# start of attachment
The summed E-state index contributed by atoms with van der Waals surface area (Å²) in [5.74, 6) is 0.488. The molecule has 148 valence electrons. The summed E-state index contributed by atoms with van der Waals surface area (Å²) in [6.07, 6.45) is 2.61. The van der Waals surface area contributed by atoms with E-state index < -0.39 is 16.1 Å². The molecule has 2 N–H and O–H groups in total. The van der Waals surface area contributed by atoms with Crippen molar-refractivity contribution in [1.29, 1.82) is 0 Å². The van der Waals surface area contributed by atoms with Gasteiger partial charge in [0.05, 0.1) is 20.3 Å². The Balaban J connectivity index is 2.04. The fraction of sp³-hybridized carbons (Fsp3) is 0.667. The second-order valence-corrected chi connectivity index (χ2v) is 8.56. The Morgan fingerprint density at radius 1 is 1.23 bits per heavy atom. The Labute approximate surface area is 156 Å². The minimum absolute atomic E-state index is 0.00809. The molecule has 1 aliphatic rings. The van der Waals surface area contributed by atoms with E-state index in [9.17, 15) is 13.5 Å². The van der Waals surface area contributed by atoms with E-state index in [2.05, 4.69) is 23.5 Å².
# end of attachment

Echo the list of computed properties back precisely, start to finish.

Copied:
The summed E-state index contributed by atoms with van der Waals surface area (Å²) in [5.74, 6) is 0.488. The molecule has 148 valence electrons. The summed E-state index contributed by atoms with van der Waals surface area (Å²) in [6.07, 6.45) is 2.61. The van der Waals surface area contributed by atoms with E-state index < -0.39 is 16.1 Å². The molecule has 2 N–H and O–H groups in total. The van der Waals surface area contributed by atoms with Crippen molar-refractivity contribution in [1.29, 1.82) is 0 Å². The van der Waals surface area contributed by atoms with Gasteiger partial charge in [0.05, 0.1) is 20.3 Å². The Balaban J connectivity index is 2.04. The fraction of sp³-hybridized carbons (Fsp3) is 0.667. The second-order valence-corrected chi connectivity index (χ2v) is 8.56. The Morgan fingerprint density at radius 1 is 1.23 bits per heavy atom. The Labute approximate surface area is 156 Å². The minimum absolute atomic E-state index is 0.00809. The molecule has 1 aliphatic rings. The van der Waals surface area contributed by atoms with E-state index in [9.17, 15) is 13.5 Å². The van der Waals surface area contributed by atoms with E-state index in [2.05, 4.69) is 23.5 Å².